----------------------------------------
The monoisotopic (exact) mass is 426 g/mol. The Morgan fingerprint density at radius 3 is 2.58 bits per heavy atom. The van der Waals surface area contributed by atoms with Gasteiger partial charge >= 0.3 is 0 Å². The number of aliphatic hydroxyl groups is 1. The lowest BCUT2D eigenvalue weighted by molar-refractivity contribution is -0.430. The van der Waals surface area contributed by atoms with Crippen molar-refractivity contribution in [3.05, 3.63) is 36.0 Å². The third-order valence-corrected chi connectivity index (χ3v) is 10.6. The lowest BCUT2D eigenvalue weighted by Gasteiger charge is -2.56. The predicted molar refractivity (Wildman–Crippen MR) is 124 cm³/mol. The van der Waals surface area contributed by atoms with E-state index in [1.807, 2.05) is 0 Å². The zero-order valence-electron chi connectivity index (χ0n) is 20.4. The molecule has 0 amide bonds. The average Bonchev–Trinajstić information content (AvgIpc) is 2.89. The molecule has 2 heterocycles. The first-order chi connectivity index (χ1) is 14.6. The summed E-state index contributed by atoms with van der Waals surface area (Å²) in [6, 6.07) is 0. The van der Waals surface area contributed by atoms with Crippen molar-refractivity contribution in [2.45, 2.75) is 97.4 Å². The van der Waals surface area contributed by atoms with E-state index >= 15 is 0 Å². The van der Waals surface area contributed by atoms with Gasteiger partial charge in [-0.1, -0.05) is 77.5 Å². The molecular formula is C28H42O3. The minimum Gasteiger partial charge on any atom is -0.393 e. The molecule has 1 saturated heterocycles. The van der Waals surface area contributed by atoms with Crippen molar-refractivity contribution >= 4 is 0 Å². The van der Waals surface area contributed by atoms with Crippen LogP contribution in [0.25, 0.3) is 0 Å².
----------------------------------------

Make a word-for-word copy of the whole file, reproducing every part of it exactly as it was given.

The monoisotopic (exact) mass is 426 g/mol. The Morgan fingerprint density at radius 3 is 2.58 bits per heavy atom. The van der Waals surface area contributed by atoms with Gasteiger partial charge >= 0.3 is 0 Å². The number of aliphatic hydroxyl groups is 1. The lowest BCUT2D eigenvalue weighted by molar-refractivity contribution is -0.430. The van der Waals surface area contributed by atoms with Crippen molar-refractivity contribution in [3.05, 3.63) is 36.0 Å². The third-order valence-corrected chi connectivity index (χ3v) is 10.6. The lowest BCUT2D eigenvalue weighted by Gasteiger charge is -2.56. The predicted molar refractivity (Wildman–Crippen MR) is 124 cm³/mol. The van der Waals surface area contributed by atoms with E-state index in [1.807, 2.05) is 0 Å². The zero-order valence-electron chi connectivity index (χ0n) is 20.4. The molecule has 0 amide bonds. The average Bonchev–Trinajstić information content (AvgIpc) is 2.89. The molecule has 2 heterocycles. The first-order chi connectivity index (χ1) is 14.6. The summed E-state index contributed by atoms with van der Waals surface area (Å²) in [6, 6.07) is 0. The van der Waals surface area contributed by atoms with Crippen molar-refractivity contribution in [2.45, 2.75) is 97.4 Å². The van der Waals surface area contributed by atoms with E-state index >= 15 is 0 Å². The van der Waals surface area contributed by atoms with Gasteiger partial charge in [-0.1, -0.05) is 77.5 Å². The molecular formula is C28H42O3. The minimum Gasteiger partial charge on any atom is -0.393 e. The molecule has 1 saturated heterocycles. The van der Waals surface area contributed by atoms with Crippen molar-refractivity contribution >= 4 is 0 Å². The van der Waals surface area contributed by atoms with Crippen LogP contribution in [0.25, 0.3) is 0 Å².